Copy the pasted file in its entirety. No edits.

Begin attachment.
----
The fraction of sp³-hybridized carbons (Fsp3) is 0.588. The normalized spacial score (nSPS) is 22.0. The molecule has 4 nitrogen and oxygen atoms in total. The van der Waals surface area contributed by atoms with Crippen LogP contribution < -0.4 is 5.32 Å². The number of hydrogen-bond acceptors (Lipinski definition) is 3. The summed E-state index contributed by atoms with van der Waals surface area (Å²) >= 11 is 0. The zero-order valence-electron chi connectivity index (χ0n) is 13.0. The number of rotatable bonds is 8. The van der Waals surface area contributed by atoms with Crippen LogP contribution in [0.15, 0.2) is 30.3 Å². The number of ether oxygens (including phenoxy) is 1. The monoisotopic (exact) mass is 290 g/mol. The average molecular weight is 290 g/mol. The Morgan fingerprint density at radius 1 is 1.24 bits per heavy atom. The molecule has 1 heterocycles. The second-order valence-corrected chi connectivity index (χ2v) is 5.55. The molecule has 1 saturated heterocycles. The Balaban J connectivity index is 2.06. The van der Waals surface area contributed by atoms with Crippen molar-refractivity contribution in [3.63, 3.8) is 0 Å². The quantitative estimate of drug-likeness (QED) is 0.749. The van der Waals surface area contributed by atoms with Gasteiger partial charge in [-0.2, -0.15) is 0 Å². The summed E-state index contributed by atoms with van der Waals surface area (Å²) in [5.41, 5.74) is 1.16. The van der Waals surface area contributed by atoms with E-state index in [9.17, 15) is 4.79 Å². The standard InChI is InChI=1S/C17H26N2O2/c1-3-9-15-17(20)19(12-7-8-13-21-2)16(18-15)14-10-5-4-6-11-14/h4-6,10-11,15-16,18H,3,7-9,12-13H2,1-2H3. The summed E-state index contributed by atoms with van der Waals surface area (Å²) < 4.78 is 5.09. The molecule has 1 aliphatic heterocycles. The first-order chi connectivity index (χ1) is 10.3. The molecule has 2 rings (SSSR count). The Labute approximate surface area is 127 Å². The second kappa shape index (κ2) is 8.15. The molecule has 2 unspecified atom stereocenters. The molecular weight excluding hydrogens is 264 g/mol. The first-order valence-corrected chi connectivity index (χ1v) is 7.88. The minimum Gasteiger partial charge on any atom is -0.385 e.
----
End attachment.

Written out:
The fraction of sp³-hybridized carbons (Fsp3) is 0.588. The normalized spacial score (nSPS) is 22.0. The molecule has 4 nitrogen and oxygen atoms in total. The van der Waals surface area contributed by atoms with Crippen LogP contribution < -0.4 is 5.32 Å². The number of hydrogen-bond acceptors (Lipinski definition) is 3. The summed E-state index contributed by atoms with van der Waals surface area (Å²) >= 11 is 0. The zero-order valence-electron chi connectivity index (χ0n) is 13.0. The number of rotatable bonds is 8. The van der Waals surface area contributed by atoms with Crippen LogP contribution in [0.15, 0.2) is 30.3 Å². The number of ether oxygens (including phenoxy) is 1. The monoisotopic (exact) mass is 290 g/mol. The average molecular weight is 290 g/mol. The Morgan fingerprint density at radius 1 is 1.24 bits per heavy atom. The molecule has 1 heterocycles. The second-order valence-corrected chi connectivity index (χ2v) is 5.55. The molecule has 1 saturated heterocycles. The Balaban J connectivity index is 2.06. The van der Waals surface area contributed by atoms with Crippen molar-refractivity contribution in [3.63, 3.8) is 0 Å². The quantitative estimate of drug-likeness (QED) is 0.749. The van der Waals surface area contributed by atoms with Gasteiger partial charge in [-0.2, -0.15) is 0 Å². The summed E-state index contributed by atoms with van der Waals surface area (Å²) in [5.41, 5.74) is 1.16. The van der Waals surface area contributed by atoms with E-state index in [9.17, 15) is 4.79 Å². The standard InChI is InChI=1S/C17H26N2O2/c1-3-9-15-17(20)19(12-7-8-13-21-2)16(18-15)14-10-5-4-6-11-14/h4-6,10-11,15-16,18H,3,7-9,12-13H2,1-2H3. The summed E-state index contributed by atoms with van der Waals surface area (Å²) < 4.78 is 5.09. The molecule has 1 aliphatic heterocycles. The first-order chi connectivity index (χ1) is 10.3. The molecule has 2 rings (SSSR count). The Labute approximate surface area is 127 Å². The second kappa shape index (κ2) is 8.15. The molecule has 2 unspecified atom stereocenters. The molecular weight excluding hydrogens is 264 g/mol. The first-order valence-corrected chi connectivity index (χ1v) is 7.88. The minimum Gasteiger partial charge on any atom is -0.385 e.